INDEPENDENCE, Mo. - The last time I'd toured the Truman Library, as a young graduate student in history at the University of Missouri, the guide was the library's namesake. Always dapper - after all, he'd been a haberdasher in another failed career - Harry Truman was, well, Trumanesque. He was crisp as the white, pointed handkerchief in the breast pocket of his single-breasted dark blue suit.
With his natty bow tie and eyeglasses always in place, he could have stepped out of a political cartoon. He was folksy without being folksy, his style no-style, but just plain Missouri show-me. His manner might have been practiced, his best lines well rehearsed, but the whole effect seemed natural to the man and the place - right here. Independence.
While aware of the impression he was leaving - he was, after all, a politician of some note - the man had no airs, certainly not intellectual ones. He'd been there, done that, and didn't need to philosophize about it. He was an earnest student of history - the old-fashioned kind with heroes and villains, right and wrong. None of this Toynbeean murk for him. He knew what he knew, the rest he would learn - if he thought it worth learning.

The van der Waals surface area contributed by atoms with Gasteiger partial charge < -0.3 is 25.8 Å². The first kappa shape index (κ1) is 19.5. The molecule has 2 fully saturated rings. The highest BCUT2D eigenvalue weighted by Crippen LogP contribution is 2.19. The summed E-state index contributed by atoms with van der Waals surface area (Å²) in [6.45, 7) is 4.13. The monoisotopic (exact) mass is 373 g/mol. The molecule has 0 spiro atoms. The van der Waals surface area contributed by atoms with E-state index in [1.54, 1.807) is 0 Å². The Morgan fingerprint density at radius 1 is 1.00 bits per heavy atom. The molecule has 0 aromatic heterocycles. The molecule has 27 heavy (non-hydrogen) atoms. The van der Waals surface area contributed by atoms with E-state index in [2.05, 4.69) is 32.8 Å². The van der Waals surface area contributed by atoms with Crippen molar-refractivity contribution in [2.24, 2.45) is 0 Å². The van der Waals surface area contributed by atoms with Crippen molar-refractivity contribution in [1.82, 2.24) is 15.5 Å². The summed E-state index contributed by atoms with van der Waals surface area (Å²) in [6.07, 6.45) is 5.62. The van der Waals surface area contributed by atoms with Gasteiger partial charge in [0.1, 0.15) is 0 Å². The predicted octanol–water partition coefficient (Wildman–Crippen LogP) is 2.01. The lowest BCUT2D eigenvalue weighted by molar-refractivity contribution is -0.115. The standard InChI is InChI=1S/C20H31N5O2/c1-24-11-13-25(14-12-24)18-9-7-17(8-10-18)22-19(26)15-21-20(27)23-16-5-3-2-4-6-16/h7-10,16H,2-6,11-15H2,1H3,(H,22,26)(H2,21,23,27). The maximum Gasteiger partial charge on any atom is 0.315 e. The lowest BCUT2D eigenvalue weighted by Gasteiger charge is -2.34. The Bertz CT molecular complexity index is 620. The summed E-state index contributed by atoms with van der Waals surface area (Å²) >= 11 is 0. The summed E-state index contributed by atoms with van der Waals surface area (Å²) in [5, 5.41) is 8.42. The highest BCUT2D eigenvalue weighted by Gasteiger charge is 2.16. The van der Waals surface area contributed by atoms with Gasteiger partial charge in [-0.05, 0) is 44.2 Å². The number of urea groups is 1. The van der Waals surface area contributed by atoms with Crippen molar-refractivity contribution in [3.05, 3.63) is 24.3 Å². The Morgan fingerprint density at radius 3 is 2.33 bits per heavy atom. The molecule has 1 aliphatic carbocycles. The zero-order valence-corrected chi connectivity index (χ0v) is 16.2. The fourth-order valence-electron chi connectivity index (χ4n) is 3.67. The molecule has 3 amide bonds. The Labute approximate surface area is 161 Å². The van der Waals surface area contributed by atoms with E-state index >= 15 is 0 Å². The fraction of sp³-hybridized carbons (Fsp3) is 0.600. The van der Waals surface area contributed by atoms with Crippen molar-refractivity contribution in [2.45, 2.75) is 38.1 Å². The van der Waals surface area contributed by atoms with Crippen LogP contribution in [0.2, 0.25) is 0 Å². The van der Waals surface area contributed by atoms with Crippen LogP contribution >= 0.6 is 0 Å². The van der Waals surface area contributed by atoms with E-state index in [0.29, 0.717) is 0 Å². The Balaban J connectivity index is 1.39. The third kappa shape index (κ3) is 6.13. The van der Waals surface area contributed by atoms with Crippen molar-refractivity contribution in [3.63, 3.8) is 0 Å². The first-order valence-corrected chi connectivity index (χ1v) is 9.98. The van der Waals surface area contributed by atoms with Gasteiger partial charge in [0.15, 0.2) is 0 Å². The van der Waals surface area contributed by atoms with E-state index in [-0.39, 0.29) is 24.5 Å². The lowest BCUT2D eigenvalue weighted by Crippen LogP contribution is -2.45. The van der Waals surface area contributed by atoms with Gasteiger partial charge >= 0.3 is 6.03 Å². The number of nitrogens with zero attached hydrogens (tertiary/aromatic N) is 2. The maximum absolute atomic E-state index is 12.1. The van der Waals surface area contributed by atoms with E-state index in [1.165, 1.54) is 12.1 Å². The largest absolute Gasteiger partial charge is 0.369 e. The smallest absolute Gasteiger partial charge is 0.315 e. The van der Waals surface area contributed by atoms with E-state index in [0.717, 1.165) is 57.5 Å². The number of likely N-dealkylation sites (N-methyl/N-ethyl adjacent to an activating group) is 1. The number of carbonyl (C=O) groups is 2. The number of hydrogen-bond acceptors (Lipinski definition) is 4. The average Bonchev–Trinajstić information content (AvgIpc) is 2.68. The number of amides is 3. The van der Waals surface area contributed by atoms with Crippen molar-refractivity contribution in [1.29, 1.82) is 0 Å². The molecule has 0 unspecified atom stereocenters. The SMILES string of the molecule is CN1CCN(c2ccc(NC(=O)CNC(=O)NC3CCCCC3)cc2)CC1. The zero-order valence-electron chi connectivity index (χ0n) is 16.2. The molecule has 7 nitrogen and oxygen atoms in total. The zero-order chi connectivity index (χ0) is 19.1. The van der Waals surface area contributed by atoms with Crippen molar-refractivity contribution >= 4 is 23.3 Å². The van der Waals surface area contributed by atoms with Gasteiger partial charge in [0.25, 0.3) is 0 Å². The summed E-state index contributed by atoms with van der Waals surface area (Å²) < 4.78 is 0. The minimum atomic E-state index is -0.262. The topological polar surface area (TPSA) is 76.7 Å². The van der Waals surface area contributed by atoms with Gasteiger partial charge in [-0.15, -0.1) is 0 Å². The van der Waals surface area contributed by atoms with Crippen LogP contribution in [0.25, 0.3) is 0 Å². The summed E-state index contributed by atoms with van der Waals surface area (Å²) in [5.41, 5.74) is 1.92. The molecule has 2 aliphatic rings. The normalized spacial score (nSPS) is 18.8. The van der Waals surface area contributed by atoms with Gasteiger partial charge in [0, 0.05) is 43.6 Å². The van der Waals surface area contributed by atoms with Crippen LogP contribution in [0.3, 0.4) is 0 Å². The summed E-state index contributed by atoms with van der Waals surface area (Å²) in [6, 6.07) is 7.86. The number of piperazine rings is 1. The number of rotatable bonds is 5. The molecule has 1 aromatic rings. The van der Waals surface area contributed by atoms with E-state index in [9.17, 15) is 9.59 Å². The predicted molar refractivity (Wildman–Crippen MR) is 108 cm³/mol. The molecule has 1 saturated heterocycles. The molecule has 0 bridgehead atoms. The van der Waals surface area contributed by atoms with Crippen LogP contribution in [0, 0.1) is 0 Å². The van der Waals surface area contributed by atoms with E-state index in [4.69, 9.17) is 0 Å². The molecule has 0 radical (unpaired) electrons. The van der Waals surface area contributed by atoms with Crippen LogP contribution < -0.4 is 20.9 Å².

Mr. Truman never did have much patience with the pretentious. At a particularly low point in his presidency, his party having just lost the midterm elections, a distinguished senator from Arkansas on the Senate Foreign Relations Committee suggested that he resign the presidency in the best British tradition. Much like a prime minister leaving office after a vote of no confidence.
Harry Truman didn't think much of that idea. And as for the senator who'd come up with it, he dismissed the Hon. J. William Fulbright as someone who'd been "educated above his intelligence." And that was one of his milder descriptions of the gentleman from Arkansas.
About the only feature I remember from my earlier visit to the Truman Library was a huge Persian carpet that had been suspended from the balcony. We'd pass it more than once during our brief tour, and each time Mr. Truman would say, "Yeah, that's a rug the Shah of Iran gave me."
The rug isn't there any more. The shah is out of fashion and the rug is no longer in sight. Political correctness must have overtaken even this monument to Give 'Em Hell Harry. A captain of artillery during the First World War, he may have acquired a certain familiarity with the stock profanities, but the elementary decency of the man shone through. He tended to rise above his surroundings. Maybe that's how he could be in Kansas City's old Pendergast machine but not of it.